When a police officer has a reason to suspect that you are driving under the influence of alcohol, the officer may ask to submit to a blood alcohol content (BAC) test. These tests are usually conducted during a traffic stop. The stop may have been initiated based on a minor traffic violation or erratic driving, but if something during the stop triggers the officer’s suspicion, the request for a BAC will usually follow.
The most common type of BAC test—and the easiest to conduct—is a breath test. BAC breath tests are usually known simply as “breathalyzer” because of a particular brand of testing machine that has become synonymous with the test. You probably know that if you blow a 0.08 or higher on your breathalyzer, you are considered to be statutorily intoxicated and can be charged with driving under the influence (DUI). But, do you have to take the test when you are asked to do so?
There are several points during the course of a stop and potential arrest when the officer could ask you to take a breathalyzer. The first is a preliminary test. Preliminary testing is a way for the police to develop a full understanding of the situation and to establish probable cause—if there is any—for an arrest. The officer will usually ask about preliminary breathalyzer while you are still sitting behind the wheel.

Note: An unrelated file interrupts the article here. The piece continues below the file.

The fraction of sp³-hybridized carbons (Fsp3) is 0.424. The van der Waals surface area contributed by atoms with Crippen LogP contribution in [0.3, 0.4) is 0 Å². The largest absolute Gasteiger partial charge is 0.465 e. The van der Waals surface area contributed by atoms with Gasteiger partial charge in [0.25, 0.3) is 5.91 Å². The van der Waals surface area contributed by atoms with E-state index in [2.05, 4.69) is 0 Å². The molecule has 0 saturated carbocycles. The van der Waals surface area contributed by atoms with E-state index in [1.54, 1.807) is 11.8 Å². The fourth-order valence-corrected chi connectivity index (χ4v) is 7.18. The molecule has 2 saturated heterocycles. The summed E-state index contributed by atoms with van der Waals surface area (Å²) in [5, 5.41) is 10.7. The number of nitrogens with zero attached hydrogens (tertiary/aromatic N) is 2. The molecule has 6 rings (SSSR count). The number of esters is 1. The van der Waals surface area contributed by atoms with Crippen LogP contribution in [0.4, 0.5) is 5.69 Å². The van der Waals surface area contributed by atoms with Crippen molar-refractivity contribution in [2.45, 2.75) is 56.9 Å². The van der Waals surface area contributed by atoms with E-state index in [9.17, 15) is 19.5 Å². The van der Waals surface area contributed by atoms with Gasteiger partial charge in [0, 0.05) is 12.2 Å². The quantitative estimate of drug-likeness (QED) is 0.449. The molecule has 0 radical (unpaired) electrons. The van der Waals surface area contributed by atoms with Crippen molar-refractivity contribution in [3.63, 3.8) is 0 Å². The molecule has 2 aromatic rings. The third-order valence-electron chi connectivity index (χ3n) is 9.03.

You have every right to refuse a preliminary breathalyzer with no direct consequences. Keep in mind that if you say no, the officer may look a little harder for other signs that you are intoxicated, such as trouble focusing and slurred speech. There are many ways for the officer to establish probable cause, and the breathalyzer is only one of them.
When You Are Arrested
If the preliminary investigation gives the officer enough probable cause to arrest you on suspicion of DUI, you will be asked to submit to a breathalyzer again—or a blood or a urine test, alternatively. This time, the test will be conducted at the police station. Refusing to take the test at this point will result in the suspension of your driving privileges for one year. The suspension is three years if you were arrested and refused previously.
It is important to keep in mind that failing a BAC test after your arrest will result in a six-month license suspension for a first offense and one year for a subsequent offense. A failed test also gives prosecutors quantitative evidence that you were intoxicated. This means that there is a potential upside to refusing the test. Without the evidence of a failed test, it may be harder for prosecutors to prove that you were under the influence, though your refusal can be used against you.
Let Us Help
If you have additional questions about the DUI laws in Illinois, contact an experienced Kane County DUI defense attorney. Call 847-488-0889 for a free consultation at The Law Offices of Brian J. Mirandola today.